Ellen’s Oscar Selfie Reaches the UN

One cannot overlook the magnitude of the conversation around Ellen’s star spangled selfie.

The latest to fall for the trend –
Israeli Ambassador to the UN Mr. Ron Prosor and his dedicated staff taking a quick moment away from the whole Russia invades the Crimea thing; the latest Middle East drama of the massive Iranian weapons shipment raided in the Suez Canal and of course, the usual crimes against humanity and war crimes committed by dictators such as Assad & Kim Jong Un.

Out of all the crap I’ve seen in the last couple of days – this one is definitely sits comfortably in my list of top 5 Ellen’s Oscar selfie memes.

Enjoy!

ellen oscar selfie at the UN

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Benjamin Netanyahu’s Grumpy Cat Impression

Benjamin Netanyahu’s social media team might have made the worst possible Facebook timeline photo upload choice, following the Israeli PM’s UN speech.

Why the worst? Not just because Netanyahu looks like he is doing an impression of Grumpy Cat, but mainly because his last UN speech regarding Iran, makes

benjamin netanyahu at the unIsrael appear as the peace refusnik.

The post says: “I’d like to thank the citizens of Israel for the many responses to my speech. I feel honored and privilaged to represent you”.

A note to team Netanyahu – Always consider the context of your posts, and remember that not everyone gets paid to praise your boss.

#ShanaTova Iranian Foreign Minister Zarif

Foreign Minister of Iran, Mr. Javad Zarif tweeted a Jewish new year greeting to his followers.

Activist Christine Pelosi (yeah, also the daughter of) tweeted back, thanking him but also pointing out the almost systematic holocaust denial by Iranian officials, namely former president Ahmadinejad.

In an unprecedented move, Zarif, also a former ambassador to the UN and a Denver University graduate, replied what seems not only as words of criticism against the former president but also, a crack in the holocaust denial doctrine, fashioned to delegitimize Israel’s existence.  iranian foreign minister javar zarif wishes shana tova on twitter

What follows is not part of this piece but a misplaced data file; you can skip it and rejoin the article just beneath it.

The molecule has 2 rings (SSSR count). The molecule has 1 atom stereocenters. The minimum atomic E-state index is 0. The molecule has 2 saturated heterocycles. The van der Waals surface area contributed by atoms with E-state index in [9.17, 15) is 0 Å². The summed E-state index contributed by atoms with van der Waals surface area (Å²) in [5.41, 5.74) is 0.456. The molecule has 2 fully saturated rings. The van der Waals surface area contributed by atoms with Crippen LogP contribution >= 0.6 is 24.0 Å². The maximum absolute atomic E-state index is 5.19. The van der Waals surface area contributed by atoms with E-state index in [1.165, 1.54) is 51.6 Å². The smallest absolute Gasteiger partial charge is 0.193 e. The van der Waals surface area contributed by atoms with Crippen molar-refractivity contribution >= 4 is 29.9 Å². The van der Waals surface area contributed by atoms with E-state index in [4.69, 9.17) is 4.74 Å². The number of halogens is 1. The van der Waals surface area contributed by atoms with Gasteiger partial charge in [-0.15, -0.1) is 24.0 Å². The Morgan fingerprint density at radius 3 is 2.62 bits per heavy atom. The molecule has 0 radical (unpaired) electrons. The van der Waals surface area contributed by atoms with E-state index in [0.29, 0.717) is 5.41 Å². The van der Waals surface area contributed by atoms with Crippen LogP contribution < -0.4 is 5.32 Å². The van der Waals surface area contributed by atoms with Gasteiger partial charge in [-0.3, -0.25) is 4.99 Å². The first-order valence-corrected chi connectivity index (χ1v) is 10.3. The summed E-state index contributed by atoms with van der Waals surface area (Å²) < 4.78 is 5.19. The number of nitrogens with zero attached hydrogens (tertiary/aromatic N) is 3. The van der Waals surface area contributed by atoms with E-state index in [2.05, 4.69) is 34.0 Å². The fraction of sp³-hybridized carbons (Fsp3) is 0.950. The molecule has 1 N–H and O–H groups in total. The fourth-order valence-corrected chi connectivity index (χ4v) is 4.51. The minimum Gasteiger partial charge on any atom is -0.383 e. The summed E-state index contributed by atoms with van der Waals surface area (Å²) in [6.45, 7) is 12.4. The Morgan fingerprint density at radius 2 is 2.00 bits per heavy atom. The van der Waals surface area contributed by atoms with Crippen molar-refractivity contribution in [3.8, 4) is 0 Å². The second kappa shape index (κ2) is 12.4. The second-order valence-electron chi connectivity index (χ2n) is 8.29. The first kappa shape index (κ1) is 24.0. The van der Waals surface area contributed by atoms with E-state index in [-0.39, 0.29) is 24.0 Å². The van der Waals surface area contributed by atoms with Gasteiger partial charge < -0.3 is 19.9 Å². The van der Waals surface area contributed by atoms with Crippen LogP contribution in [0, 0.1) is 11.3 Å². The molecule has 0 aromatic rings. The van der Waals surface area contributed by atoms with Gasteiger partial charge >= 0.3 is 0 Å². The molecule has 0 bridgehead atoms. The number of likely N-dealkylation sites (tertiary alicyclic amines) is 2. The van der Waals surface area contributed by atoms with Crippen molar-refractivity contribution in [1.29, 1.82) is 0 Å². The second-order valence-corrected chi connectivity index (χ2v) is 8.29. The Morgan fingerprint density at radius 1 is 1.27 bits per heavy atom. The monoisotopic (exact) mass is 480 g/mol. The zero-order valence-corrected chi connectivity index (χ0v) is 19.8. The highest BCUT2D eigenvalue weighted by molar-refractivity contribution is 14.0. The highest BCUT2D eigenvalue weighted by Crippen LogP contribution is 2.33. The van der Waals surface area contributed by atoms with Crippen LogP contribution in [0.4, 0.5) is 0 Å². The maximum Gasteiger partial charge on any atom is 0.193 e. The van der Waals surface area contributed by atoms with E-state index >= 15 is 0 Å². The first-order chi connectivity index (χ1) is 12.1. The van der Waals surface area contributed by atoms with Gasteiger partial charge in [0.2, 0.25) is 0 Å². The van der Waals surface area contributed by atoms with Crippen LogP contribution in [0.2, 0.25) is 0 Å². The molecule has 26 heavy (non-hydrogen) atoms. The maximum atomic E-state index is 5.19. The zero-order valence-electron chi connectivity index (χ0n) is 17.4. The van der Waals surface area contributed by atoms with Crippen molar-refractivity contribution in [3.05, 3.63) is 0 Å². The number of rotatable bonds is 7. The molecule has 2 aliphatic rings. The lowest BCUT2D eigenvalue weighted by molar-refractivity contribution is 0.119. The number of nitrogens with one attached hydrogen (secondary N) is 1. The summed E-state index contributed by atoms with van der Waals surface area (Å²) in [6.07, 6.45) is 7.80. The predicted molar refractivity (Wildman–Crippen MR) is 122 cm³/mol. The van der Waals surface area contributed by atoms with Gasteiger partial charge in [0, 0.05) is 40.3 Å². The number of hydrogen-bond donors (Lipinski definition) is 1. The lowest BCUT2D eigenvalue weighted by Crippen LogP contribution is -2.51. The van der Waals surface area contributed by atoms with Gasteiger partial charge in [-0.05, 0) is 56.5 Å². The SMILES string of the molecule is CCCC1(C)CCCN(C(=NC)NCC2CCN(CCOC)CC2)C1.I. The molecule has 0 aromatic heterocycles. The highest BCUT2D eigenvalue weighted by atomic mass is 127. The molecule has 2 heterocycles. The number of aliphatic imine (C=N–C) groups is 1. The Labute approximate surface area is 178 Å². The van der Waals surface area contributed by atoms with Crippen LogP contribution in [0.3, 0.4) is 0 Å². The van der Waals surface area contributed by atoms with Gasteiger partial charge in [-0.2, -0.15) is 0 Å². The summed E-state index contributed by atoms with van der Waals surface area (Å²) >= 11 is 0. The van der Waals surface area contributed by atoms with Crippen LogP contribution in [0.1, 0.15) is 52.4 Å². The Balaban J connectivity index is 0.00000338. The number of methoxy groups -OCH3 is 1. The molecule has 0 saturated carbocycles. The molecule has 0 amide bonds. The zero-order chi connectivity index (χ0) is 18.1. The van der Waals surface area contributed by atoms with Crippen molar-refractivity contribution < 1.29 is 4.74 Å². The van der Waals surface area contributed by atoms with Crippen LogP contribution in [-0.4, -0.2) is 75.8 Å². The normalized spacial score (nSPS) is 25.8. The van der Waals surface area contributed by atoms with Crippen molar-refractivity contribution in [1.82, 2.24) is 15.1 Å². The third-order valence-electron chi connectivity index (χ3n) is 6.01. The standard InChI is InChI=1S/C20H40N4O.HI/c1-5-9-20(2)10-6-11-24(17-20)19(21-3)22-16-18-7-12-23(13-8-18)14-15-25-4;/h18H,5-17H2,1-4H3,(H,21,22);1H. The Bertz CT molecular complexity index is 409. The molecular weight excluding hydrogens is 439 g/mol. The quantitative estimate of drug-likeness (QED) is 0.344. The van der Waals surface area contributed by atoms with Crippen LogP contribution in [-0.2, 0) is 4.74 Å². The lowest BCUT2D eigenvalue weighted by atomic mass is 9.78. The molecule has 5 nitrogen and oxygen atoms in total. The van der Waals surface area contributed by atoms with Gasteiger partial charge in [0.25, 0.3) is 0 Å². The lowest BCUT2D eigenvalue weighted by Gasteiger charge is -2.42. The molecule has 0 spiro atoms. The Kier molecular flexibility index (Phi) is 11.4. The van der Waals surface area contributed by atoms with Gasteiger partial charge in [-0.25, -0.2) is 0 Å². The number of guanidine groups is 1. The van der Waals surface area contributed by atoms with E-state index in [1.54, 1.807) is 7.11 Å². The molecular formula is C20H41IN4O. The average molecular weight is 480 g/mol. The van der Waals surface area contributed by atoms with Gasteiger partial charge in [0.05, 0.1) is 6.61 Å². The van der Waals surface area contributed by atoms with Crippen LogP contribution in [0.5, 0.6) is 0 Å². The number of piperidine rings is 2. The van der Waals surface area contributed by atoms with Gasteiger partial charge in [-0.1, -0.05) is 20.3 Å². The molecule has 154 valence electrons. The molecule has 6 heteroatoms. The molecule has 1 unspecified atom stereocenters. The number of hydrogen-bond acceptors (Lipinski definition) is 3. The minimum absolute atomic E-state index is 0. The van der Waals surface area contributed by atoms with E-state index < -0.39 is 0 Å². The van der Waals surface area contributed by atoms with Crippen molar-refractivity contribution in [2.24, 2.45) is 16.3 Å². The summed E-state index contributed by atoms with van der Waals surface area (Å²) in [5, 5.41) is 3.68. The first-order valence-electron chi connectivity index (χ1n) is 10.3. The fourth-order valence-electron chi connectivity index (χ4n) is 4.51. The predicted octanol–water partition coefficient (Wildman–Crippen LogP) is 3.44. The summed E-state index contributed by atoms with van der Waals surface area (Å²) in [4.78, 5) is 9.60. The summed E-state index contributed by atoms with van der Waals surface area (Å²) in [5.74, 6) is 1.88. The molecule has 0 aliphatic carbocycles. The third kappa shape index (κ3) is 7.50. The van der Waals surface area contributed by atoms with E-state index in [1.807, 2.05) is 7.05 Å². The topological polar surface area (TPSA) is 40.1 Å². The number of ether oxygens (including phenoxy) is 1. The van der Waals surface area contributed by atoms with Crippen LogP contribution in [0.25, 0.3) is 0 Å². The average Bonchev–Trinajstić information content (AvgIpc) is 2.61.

Just to clarify with a very quick side note to put this in the right context:

There are roughly 25,000 Jews in Iran today, relics of a large Jewish community that dates back over 2,500 years. Today, there are about 100,000 Iranian Jews in Israel, 5,000 in Europe and about 20,000 in the USA.

The former president is one of some who believe that the only justification for the State of Israel is the holocaust, therefore denying it ever happened would mean that Israel has no claim or right to exist as a sovereign state (that’s in a very tiny nutshell).

Also important to note is that Iranian President Hassan Rouhani also tweeted a New Year greeting that.

Now back to this eye catching engagement:

This exchange of tweets gained Zrif over 2,000 new followers in just a few hours, and some media attention that expresses hope that this administration is proving to be more moderate as it promised.

Interestingly enough, President Hassan Rouhani had also tweeted a similar greeting, however this was quickly followed up by his media adviser who claimed the president does not even have an account.

iran president on twitter

Social engagement Vs. familiar methods of denial may be indicative of will Vs. confidence the new administration has or lacks, as it takes the reigns over a country with a glorious past, a depressing present and an unknown future.

Is this twitter conversation a green light for Iranian civilians to speak their minds or is twitter the next online platform to be blocked in Iran by the Revolutionary Guards’ cyber team?

With all the cynicism and pessimism that can be applied when it comes to the Ayatollah regime, it is a new year after all, and it is custom to forgive and ask for forgiveness for the wrongs of the previous year, and to look upon the new year with hope and positive vibes. So i’m gonna do just that, and wish everyone, a very sweet and happy new year. Shana Tova

Gaza Shells Israel On Twitter

My uniform is ironed, folded and ready for the anticipated call from my unit. After barrages of rockets from Gaza to Israel, it was time to retaliate. Many Israelis, who were getting tired of the situation, kept posting memes and updated their statuses expressing their wish to block rocket attacks and get back to normal life. It was at a certain point that the government decided to strike back, and has been doing so in surgical, pin-pointed airstrikes designed to stop the rockets by exploding them in mid-air as well as pounding at Hamas, its leadership and its infrastructure.

On Facebook, you couldn’t help but notice the heartwarming gestures of people living in the central and northern parts of the country, offering their homes and sending warm wishes to the 1 million civilians within rocket range. But soon after, rockets started falling in central Israel, making it 5 million civilians under rocket range, exposed to physical danger as well as much frustration, confusion and anxiety.

Israelis love Facebook so much that they forget there is a whole world out there which isn’t comprised of family and friends and who doesn’t necessarily support, understand or even know the slightest thing about what is happening now between Gaza and Israel. I noticed many of my friends, calling their friends and fans to post photos and testimonies of the rockets flying over their heads so that “the whole world will see”.